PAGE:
How do I care for the elderly?
The good news about elderly care? By taking on board a few common-sense lessons, you’ll be ready for almost anything.
It may take you a little while to find your feet, and that’s only natural. But the basic principles of looking after an elderly relative aren’t some big secret. You’ll just want to make sure you:
Keep communicating with your loved one
Do a bit of research and forward-planning
Adapt their home to make it safer and more secure
Encourage them to keep doing the things that matter to them
You might also want to ask for help from a live-in carer. They can lighten the load by moving into your loved one’s home and providing round-the-clock care. Live-in care is our specialty and, if you decide it’s for you, we can have someone on your doorstep in as little as 24 hours.
Have plenty of chats
A simple way of keeping elderly care on track is just by popping the kettle on and having a chat.
These chats are essential. They’re a great way of making sure your loved one feels like they have a say, that you’re not keeping anything from them and trying to make decisions over their head. But it’s about you, too. It’s about making sure your loved one is safe, comfortable and secure, even if that sometimes means making a decision they don’t like.
Maybe you are concerned about their wellbeing and feel you need to step in. Maybe you need to discuss powers of attorney, so you’ll be able to step in should the worse happen. And maybe you’ll even need to discuss elderly care with them, and how they feel about receiving additional support beyond your own remit.
Remember, you and your relative aren’t going to agree on everything. That’s only to be expected. But if you’re open with each other, and take the time to discuss how you’re feeling in a relaxed environment, it needn’t become a sticking point.
Get help around the home
With home care, you’ll be able to focus on spending quality time with your loved one.
There are two main types of home carers. Some will pop in intermittently throughout the week, for as long as agreed. Others will stay in your loved one’s home around the clock, and will be on call whenever they’re needed. This is known as live-in care.
Both types of home carers are there to support with whatever your loved one needs. They may go shopping, prepare meals or change lightbulbs. Or they may administer medical support, including for those who need low to mid-level dementia care. Their costs will vary depending on the amount of support your loved one needs, though it’s often more cost-effective to have someone on hand around the clock.
You can work alongside the home carer to offer your loved one support, or you can leave the bulk of the care duties to them. That way, you’ll be able to focus on the important part: the relationship at the heart of it all.
Do your homework
There are a lot of resources out there to help you earn your elderly care stripes
First, you may want to see if your loved one is eligible for financial or medical support. Pay your loved one’s GP a visit, and ask for a free care assessment. They’ll tell you if the government or local authority may be able to help you out, and point you in the right direction of services that may be able to offer further advice on the day-to-day challenges. They’re a great way of finding out what works for others in your situation.
Your GP will also be able to identify early warning signs for certain conditions – giving you more time to prepare if you need to consider dementia care or Alzheimer’s care, for example. The earlier you’re able to identify any upcoming challenges, the more you’ll be able to understand about how they work and how to adapt.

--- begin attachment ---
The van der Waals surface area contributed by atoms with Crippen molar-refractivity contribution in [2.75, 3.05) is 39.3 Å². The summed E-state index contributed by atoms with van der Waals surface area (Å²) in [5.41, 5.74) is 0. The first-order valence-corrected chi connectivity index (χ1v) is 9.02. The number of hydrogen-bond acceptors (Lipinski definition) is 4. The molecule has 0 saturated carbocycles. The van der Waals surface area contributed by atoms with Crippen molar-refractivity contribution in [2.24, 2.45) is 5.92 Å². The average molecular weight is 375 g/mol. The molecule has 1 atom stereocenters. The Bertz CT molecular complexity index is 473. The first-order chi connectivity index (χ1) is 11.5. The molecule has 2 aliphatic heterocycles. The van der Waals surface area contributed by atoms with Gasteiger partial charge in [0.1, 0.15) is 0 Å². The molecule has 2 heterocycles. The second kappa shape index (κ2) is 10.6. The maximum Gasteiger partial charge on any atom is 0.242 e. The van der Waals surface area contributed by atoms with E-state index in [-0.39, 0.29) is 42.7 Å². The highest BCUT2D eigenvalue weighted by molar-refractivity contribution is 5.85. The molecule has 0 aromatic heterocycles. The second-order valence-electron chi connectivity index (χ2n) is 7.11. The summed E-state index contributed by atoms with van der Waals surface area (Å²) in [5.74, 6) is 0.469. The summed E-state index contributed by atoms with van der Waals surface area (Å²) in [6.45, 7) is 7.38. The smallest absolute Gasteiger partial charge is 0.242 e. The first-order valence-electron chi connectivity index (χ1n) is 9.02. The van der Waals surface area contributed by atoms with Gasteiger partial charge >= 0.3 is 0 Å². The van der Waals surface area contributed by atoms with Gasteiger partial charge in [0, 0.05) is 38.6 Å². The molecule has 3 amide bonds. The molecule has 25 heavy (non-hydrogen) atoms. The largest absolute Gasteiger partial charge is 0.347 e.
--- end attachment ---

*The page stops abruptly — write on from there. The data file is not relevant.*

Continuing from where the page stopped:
The internet is also full of useful hints and tips. Organisations like AgeUK and Elderly Accommodation Counsel offer a trove of valuable content, which can help you make sense of everything from financial aid to disability-friendly trips. Of course, so much information can get confusing. But over time, you’ll identify what works for your family and what doesn’t.
Arrange some home improvements
There’s no reason your loved one shouldn’t be able to stay put in the home they know and love. But you might want to make a few changes so it’s safer and more comfortable for them to spend time in.
You may, for example, think about improving:
Accessibility by Installing stair lifts, bathroom rails and ramps
Security by improving the locks on front and back doors
Soundproofing by attaching perimeter seals to doors
Lighting by cutting back hedges blocking windows and adding light sensors
Navigation by labelling drawers and cupboards
Just remember to get sign-off from your loved one before you make any changes. They need to be a part of the process, too.
Elder gives me peace of mind
“I have been able to return to my normal life, totally relaxed that my mother is in capable hands with all her needs being more than catered for.”
Treat them much the same
Elderly care is about giving them the support they need. But it’s also about letting them lead the life they want to lead.
In short, nothing should change dramatically. Anything you do should simply enable them to do the things they’ve always loved doing. Cooking, gardening, going to the cinema, catching up with friends – you name it. Whatever they love doing, encouraging them to keep at it – and sometimes acting as a taxi driver – is key in making sure they remain active, healthy and happy.
Trips with the family are a great way to keep them engaged, too, and there’s no reason limited mobility needs to put an end to them. There are plenty of great trips all over the UK with a focus on accessibility, meaning they still get to spend quality time with you and the family. You can find lots of suggestions with a quick Google.
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